Sepsis remains a leading cause of death in the critically ill. The combination of thiamine, vitamin C, and hydrocortisone has recently emerged as a potential adjunctive therapy and supportive care for patients with sepsis and septic shock.
Areas of Uncertainty:
Several randomized and observational controlled trials evaluated the role of vitamin C in sepsis and septic shock. However, there are variabilities in the findings of these studies that led to a substantial global debate on incorporating vitamin C therapy in clinical practice.
A PubMed and Embase English language literature search through April 2021 was performed using the following terms: ascorbic acid, vitamin C, corticosteroid, hydrocortisone, thiamine, HAT, sepsis, and shock. Citations, including controlled trials, observational studies, review articles, guidelines, and consensus statements, were reviewed. The risk of bias for each clinical study was systematically evaluated. Relevant clinical data focusing on efficacy, safety, and special considerations regarding the use of vitamin C with and without thiamine and hydrocortisone in sepsis and septic shock were narratively summarized.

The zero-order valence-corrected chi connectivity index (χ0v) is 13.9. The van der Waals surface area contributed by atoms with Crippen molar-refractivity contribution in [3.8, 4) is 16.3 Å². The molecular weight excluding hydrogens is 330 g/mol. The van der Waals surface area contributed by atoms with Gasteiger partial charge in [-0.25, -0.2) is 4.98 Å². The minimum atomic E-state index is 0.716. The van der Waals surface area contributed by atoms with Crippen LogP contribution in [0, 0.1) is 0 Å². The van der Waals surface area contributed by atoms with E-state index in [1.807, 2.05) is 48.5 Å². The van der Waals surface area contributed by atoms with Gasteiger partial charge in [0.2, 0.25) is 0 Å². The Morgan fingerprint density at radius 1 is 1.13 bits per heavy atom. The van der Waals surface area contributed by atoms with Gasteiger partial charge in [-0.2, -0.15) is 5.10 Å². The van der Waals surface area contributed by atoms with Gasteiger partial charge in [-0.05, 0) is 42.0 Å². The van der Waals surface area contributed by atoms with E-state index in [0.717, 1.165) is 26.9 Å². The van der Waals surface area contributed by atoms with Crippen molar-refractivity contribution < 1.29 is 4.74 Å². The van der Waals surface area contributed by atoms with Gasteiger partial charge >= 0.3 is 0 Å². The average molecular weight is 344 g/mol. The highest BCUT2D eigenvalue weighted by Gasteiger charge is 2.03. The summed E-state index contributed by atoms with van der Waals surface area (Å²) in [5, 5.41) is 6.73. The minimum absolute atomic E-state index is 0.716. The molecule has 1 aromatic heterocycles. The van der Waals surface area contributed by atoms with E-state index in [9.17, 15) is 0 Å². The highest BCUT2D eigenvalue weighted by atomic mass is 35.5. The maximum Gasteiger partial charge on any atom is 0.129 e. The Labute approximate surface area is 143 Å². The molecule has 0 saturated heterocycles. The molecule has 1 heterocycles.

The most commonly used vitamin C dosing in sepsis and septic shock is 1.5 g every 6 hours with and without thiamine and hydrocortisone. Current literature is limited because of heterogeneity in vitamin C regimen used, initiation time, and duration of treatment. This limitation led to variability in outcomes evaluated. Vitamin C decreases proinflammatory mediators and slows the progression of endothelial injury in severe sepsis. There is an inconsistency between randomized controlled trials and observational controlled trials regarding mortality, resolution in organ failure, hospital and intensive care unit length of stay findings with the use of vitamin C in septic shock. Vitamin C seems to be safe in comparison with placebo.
Future studies with consistent end points, initiation time with an emphasis on early initiation, and standard vitamin C dosing regimen are needed to determine the overall benefit of vitamin C in sepsis.